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Potassium: Why you need it and how to eat it

Get lots of this mighty mineral to lower blood pressure and keep your heart beating strong. Here’s how.
Anonymous
Jan 9, 2013

Have you had your potassium today? You should. The landmark DASH study (Dietary Approaches to Stop Hypertension) suggests that eating lots of high-potassium foods, mostly fresh fruits and vegetables, can lower blood pressure—a prime cause of stroke, heart disease and kidney failure. Another study shows that potassium may blunt the heart-damaging effects of consuming too much sodium.

“Sixty million people in the in the U.S. have high blood pressure, so many of us have still not gotten the message about potassium,” says registered dietitian Lona Sandon, assistant professor in clinical nutrition at The University of Texas-Southwestern in Dallas, and a spokesperson for the American Dietetic Association.

Experts recommend shooting for 4,700 mg of potassium each day. If that sounds like a lot, these seven tips will help you hit the mark in a jiffy.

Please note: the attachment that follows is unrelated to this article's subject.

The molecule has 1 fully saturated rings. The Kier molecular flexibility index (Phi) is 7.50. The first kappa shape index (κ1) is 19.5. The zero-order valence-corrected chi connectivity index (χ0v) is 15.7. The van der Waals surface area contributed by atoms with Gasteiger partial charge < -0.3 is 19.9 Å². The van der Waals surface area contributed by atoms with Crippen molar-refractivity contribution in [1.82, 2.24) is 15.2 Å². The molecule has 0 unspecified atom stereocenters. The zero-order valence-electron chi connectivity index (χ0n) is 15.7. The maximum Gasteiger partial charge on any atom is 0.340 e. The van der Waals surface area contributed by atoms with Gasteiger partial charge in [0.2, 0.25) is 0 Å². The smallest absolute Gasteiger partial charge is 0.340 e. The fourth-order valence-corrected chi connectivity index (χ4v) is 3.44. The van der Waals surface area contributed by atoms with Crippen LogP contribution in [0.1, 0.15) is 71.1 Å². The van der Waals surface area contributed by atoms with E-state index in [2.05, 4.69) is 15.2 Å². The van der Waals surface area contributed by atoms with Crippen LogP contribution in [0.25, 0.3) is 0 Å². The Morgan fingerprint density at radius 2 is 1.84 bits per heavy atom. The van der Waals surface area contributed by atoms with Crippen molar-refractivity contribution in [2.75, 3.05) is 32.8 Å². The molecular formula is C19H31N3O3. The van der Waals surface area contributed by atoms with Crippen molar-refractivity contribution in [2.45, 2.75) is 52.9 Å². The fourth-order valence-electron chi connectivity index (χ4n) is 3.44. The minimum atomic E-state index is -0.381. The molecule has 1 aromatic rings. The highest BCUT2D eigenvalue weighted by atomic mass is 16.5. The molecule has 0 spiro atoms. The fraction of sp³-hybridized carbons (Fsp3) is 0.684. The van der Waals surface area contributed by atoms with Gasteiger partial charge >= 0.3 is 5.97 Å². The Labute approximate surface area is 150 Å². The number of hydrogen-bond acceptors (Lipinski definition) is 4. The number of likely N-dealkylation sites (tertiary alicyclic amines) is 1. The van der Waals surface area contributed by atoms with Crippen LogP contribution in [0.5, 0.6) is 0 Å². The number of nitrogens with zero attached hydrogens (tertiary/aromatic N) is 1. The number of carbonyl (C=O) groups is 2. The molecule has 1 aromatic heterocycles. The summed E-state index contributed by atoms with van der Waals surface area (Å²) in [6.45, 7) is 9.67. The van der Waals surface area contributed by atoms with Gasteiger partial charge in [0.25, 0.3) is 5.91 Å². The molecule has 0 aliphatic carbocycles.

A banana a day. We all know the advice about apples, but bananas have some bragging rights, too. One large banana contains 500 mg of potassium. Add it to a fruit salad of potassium-rich cantaloupe and orange and you’re up to 1,250 mg of the mineral.

Pass the potatoes. Baked sweet and white potatoes, with the skin on, deliver 1,000 mg of potassium each. Don’t boil potatoes, or any high-potassium vegetable; the mineral will wind up in the water, not you.

Don’t forget dairy. One cup of plain low-fat yogurt has more than 500 mg of potassium. Substitute yogurt for sour cream in dips to beef up potassium levels.

Go fish. Sure, everyone knows salmon is high in omega-3 fatty acids, but six ounces of the fish also has 750 mg of potassium.

And go green. A cup of avocado contains 1,000 mg of potassium. Substitute an avocado-mango salsa for your spicy tomato and jalapeno blend.

Drink it up. A cup of nonfat milk contains nearly 400 mg of potassium. Combine with potassium-rich mango (250 mg), dried apricots (500 mg), and a cup of orange juice (at 500 mg, it contains more potassium than an orange) to make a smoothie with a potassium punch.

Eat your beans. Half a cup of beans, like pinto or black beans, contains more than 500 mg of potassium. Pump up potassium levels even more by adding tomato sauce or tomato puree (750 mg of potassium per cup) and chili powder to create a meal with some kick.

 

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